How I Landed It: Youthforia’s Social Strategy Manager, Emily McDonagh

From a gig at Go-To to a big cheese in San Fran…

Content Producer / July 11 2022

Emily McDonagh didn’t do things by the book. At age 16, she said sayonara to high school in a bid to swap learning from textbooks for writing in magazines. It’s a decision McDonagh puts down to “the stress of performing, alongside a brief streak of teenage rebellion.” 

Despite her advice to those reading to “please, stay in school,” our How I Landed It interview with McDonagh makes a compelling case to ignore this guidance entirely. From her days working for Zoë Foster Blake at Go-To (where she was in charge of making Aussie marketing US-friendly, or as McDonagh calls it “swapping Vegemite references for peanut butter puns”), to her upcoming podcast Bra(i)nded (where she’s interviewing the “brains behind the brands you love”), and her current role as Youthforia’s PR and Social Strategy Manager, we’d hardly call it a misstep.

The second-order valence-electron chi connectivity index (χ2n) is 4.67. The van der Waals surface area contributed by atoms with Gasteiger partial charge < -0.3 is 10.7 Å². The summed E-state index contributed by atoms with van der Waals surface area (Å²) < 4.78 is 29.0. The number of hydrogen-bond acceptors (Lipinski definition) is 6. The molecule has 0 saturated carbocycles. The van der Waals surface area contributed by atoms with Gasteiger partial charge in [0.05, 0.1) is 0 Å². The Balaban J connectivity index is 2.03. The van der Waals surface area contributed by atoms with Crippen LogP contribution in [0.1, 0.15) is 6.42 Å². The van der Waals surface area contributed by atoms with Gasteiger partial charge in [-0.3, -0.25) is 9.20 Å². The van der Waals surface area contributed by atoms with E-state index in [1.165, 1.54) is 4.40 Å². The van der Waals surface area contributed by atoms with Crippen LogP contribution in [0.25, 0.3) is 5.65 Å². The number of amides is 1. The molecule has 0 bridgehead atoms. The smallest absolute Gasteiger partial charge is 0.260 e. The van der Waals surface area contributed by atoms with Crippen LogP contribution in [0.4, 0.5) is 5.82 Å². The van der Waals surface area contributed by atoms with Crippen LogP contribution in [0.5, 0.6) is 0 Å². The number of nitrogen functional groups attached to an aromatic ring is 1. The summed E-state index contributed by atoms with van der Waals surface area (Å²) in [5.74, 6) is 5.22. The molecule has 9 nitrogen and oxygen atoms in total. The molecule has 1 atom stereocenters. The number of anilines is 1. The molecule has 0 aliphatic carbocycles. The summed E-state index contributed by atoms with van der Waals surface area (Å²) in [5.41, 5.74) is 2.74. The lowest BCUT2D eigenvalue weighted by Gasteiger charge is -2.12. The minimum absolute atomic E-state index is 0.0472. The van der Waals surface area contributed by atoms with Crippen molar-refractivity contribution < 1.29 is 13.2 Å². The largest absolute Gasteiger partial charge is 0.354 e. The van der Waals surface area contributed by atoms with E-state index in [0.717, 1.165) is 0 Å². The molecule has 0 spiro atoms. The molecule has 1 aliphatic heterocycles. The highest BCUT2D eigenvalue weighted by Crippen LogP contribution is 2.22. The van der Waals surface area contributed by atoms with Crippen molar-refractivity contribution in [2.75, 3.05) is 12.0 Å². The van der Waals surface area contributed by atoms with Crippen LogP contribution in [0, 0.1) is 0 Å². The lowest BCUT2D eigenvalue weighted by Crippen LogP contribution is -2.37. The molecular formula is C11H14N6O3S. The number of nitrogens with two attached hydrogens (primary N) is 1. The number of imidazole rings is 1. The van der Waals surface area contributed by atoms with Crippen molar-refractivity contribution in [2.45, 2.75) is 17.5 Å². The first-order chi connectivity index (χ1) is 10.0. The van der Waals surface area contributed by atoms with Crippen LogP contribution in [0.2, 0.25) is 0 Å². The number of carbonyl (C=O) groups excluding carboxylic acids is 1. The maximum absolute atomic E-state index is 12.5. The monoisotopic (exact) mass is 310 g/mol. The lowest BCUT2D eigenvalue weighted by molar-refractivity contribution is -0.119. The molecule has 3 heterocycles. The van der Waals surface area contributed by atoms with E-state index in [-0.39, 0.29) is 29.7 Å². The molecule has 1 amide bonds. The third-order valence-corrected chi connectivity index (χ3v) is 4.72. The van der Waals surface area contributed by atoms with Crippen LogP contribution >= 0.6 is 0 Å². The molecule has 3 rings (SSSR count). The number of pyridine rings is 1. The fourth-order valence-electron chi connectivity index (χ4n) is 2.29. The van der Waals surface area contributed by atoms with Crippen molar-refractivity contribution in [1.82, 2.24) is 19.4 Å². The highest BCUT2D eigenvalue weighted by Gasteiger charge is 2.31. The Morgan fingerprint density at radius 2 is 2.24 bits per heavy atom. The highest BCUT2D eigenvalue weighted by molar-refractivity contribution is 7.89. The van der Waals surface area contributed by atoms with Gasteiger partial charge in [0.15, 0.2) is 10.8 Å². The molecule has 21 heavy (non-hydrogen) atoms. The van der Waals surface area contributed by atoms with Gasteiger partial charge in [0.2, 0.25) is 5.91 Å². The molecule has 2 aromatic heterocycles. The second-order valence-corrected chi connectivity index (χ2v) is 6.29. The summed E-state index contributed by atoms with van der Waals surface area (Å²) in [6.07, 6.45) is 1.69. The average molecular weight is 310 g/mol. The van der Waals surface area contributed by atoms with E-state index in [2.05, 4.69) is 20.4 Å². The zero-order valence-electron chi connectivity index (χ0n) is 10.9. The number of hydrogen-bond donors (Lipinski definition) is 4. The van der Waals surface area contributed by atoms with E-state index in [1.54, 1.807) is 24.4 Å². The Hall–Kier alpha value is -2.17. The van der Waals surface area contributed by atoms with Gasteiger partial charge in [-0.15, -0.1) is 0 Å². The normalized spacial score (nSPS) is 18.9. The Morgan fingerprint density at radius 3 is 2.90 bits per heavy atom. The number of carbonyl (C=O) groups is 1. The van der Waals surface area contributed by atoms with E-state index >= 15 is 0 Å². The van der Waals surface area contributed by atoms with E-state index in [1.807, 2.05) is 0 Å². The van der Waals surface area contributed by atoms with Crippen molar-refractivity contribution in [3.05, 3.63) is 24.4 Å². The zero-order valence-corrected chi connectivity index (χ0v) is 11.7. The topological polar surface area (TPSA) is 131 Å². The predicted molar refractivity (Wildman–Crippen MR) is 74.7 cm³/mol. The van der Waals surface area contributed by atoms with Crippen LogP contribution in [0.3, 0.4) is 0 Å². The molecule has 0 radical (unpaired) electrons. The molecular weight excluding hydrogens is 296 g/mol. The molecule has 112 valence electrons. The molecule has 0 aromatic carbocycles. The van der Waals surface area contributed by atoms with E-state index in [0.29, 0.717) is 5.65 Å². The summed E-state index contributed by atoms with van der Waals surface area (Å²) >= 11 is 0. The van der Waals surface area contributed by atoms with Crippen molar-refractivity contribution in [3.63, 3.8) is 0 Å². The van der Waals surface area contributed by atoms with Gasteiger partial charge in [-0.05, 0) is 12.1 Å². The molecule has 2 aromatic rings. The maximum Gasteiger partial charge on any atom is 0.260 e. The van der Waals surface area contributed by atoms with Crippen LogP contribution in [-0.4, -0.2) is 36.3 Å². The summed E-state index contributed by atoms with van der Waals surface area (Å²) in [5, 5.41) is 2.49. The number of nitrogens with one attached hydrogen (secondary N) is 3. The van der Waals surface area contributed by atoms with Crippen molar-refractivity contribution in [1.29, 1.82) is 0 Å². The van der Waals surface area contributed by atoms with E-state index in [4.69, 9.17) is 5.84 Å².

Around the time the pandemic hit, McDonagh was already making waves in the beauty industry, surrounded by an impressive group of peers that she describes as “smart, savvy and serum obsessed.” Having just finished up at Go-To, Emily jumped over to Atelier, the private manufacturing company behind some of the world’s leading beauty products, where she worked as the company's product lead. 

But despite the border lockdowns, harsh quarantine laws and near-lethal time differences that came along with COVID, McDonagh was dreaming bigger. She had her sights set on San Francisco – more specifically, Fiona Chan’s Youthforia; a brand pioneering “good for your skin makeup”. So good, in fact, that the brand defies every skin care rule and encourages you to sleep in it. And guess what? She landed it.